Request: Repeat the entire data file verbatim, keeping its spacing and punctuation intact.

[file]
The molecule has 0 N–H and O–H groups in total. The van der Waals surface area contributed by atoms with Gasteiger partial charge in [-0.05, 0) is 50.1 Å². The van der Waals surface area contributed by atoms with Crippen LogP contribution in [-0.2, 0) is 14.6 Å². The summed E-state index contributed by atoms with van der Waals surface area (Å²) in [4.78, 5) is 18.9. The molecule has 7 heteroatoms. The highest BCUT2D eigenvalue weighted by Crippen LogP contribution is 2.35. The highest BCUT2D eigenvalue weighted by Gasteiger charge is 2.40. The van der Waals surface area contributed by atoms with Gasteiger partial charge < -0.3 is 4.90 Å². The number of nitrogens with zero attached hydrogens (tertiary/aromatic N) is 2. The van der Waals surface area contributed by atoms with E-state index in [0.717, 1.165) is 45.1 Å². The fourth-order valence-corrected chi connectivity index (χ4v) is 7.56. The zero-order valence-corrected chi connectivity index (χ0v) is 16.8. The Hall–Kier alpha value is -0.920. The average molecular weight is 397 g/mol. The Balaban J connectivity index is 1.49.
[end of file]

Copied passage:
The molecule has 0 N–H and O–H groups in total. The van der Waals surface area contributed by atoms with Gasteiger partial charge in [-0.05, 0) is 50.1 Å². The van der Waals surface area contributed by atoms with Crippen LogP contribution in [-0.2, 0) is 14.6 Å². The summed E-state index contributed by atoms with van der Waals surface area (Å²) in [4.78, 5) is 18.9. The molecule has 7 heteroatoms. The highest BCUT2D eigenvalue weighted by Crippen LogP contribution is 2.35. The highest BCUT2D eigenvalue weighted by Gasteiger charge is 2.40. The van der Waals surface area contributed by atoms with Gasteiger partial charge < -0.3 is 4.90 Å². The number of nitrogens with zero attached hydrogens (tertiary/aromatic N) is 2. The van der Waals surface area contributed by atoms with E-state index in [0.717, 1.165) is 45.1 Å². The fourth-order valence-corrected chi connectivity index (χ4v) is 7.56. The zero-order valence-corrected chi connectivity index (χ0v) is 16.8. The Hall–Kier alpha value is -0.920. The average molecular weight is 397 g/mol. The Balaban J connectivity index is 1.49.